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Sound-Lens is also a site-specific work. In Art in Theory (Harrison and Wood 2005: 1027), site-specific works are described as being emblems of transience. In a sense, it is to represent the ephemerality of all phenomena, a memento mori of the present time – yet past. Site-specific works express the concept (I could as well say the status) of impermanence also expressed in Art in Theory, which could be put in relation to Walter Benjamin‘s theory: “An appreciation of the transience of things, and the concern to rescue them for eternity, is one of the strongest impulses in allegory.” (Harrison and Wood 2005: 1027) [16]

The definition of ruin in Walter Benjamin as allegorical emblem par excellence (Harrison and Wood 2005: 1016) [17] does not fit the Shibuya’s topography and its facades covered with modern glittering advertisements. In Japan the word impermanence has a specific meaning as part of the principles of Zen Buddhism. One of the sanbōin [the three marks of existence] is mujō [impermanence], in Buddhism known to be one of the essential doctrines; the term expresses the Buddhist notion that existence is in a constant state of flux, Wabi-sabi it is a Weltanschauung derived from mujō founded on the acceptance of transience. Sound-Lens does not relate to the visual and haptic characteristics of the wabi-sabi aesthetic in a traditional sense but it consists of the appreciation of the ingenuous integrity of artificial objects in the process of exploring the cityscape.

Sound-Lens is similar to other mobile and locative sound wearable audio devices such as The Personal Instrument by Krzysztof Wodiczko dated 1969. Wodiczko took inspiration from the Russian constructivist poet and artist Vladimir Mayakovsky who wrote: “the streets our brushes, the squares our palettes” (Bolton 1992: 86). [18]The wearer was perceptually confined by the system. The information received was separated and the audio could be mixed in a self-feeding loop: it was impossible to actively communicate. Wodiczko created The Personal Instrument because he was living under authoritarian restrictions; he felt under risk under the Polish government: the artwork is a personal political statement.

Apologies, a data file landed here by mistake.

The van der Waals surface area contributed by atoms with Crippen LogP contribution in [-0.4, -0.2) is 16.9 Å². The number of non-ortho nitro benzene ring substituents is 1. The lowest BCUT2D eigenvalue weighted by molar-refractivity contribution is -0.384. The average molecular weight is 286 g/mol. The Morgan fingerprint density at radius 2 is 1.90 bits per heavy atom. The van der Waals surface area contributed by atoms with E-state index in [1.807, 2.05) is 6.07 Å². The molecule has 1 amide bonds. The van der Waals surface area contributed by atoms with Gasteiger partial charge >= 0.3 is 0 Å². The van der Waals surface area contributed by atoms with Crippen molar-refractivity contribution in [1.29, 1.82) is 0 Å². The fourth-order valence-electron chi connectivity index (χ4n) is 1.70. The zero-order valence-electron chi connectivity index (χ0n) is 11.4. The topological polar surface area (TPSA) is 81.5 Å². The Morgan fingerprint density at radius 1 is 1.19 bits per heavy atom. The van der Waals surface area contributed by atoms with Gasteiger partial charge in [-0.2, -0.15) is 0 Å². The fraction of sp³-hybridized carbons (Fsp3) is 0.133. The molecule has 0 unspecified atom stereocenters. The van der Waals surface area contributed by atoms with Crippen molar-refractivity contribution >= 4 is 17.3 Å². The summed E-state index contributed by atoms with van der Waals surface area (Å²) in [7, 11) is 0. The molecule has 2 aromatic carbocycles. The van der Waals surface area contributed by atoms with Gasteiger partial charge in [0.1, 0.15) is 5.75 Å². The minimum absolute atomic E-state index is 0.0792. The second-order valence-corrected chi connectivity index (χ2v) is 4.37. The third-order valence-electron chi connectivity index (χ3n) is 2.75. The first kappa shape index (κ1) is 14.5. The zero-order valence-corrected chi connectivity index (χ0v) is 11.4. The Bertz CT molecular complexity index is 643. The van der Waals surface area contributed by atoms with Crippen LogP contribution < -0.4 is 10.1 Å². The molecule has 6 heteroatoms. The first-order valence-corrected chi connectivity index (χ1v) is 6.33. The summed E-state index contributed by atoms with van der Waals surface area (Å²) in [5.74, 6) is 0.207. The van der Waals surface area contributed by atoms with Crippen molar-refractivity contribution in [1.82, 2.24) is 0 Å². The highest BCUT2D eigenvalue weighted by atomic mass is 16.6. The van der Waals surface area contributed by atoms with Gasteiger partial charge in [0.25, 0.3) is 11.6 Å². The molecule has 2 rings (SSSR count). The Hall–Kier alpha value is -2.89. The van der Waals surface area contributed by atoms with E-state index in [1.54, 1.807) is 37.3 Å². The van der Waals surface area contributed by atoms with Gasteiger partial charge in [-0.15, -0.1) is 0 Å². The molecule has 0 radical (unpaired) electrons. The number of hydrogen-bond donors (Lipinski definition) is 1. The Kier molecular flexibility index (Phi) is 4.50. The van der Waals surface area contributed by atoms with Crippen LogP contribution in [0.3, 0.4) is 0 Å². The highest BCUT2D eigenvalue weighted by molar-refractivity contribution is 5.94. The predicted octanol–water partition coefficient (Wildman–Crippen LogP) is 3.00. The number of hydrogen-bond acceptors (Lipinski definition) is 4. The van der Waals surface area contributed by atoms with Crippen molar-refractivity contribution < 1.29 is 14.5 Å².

As MacQueen put it, by emphasizing selective listening Wodiczko represented the “Dissent of a system that fostered only one-directional critical thinking – listening over speech.” (MacQueen 1997: 88).[19] Iwai’s tool resembles aesthetically and technologically Wodiczko’s; Iwai was not living under an authoritarian regime while building Sound-Lens, in Japan speech was not censored: Sound-Lens works on the surface…

Sound-Lens resembles another sound-art experiment: Electric walks by Christina Kubisch dated 2003. In fact, the start of the research dates years earlier: the work Magnetic Forest has been shown in Kyoto in 1991. In Electrical Walks the electromagnetic fields translated into sound waves are not to be found in nature, but are to be found in the contemporary cityscape. Electrical Walks is an invitation to a very special kind of stroll in cities (or elsewhere).

With a special magnetic headphone and a map of the environs, upon which the possible routes and especially interesting electrical fields are marked, the visitor can set off on his own or in a group. The perception of everyday reality changes when one listens to the electrical fields; what is accustomed appears in a different context. Nothing looks the way it sounds. And nothing sounds the way it looks (Kubish). [20]

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“Back to Harajuku at sundown I join the group”. “Hey, try listening to this!”, says the guru, pointing to some small flashing buttons on the vending machine. I put on the headphones and point my Sound Lens toward them. “Beeeweeepupubuuuu”! It’s a humorous, unexpectedly harmonious sound. Usually I don’t like vending machines. They look ugly. They’re plonked down thoughtlessly in the landscape, their design as tasteless as their drinks. But now this machine is singing! I try other illuminations. Each bright light on the Meiji Dori has a different sound personality.

After the tour, I walk down the streets without the Sound Lens, imagining what sort of music the world around me is making. The idea transports me into my own little sci-fi world. Now that I’ve realized that we can listen to lights, I imagine the smell of colors, the taste of music. Equipped with my new sensibility, perhaps someday I’ll even be able to draw a picture of the future (Yuasa and D’Heilly 2002). [21]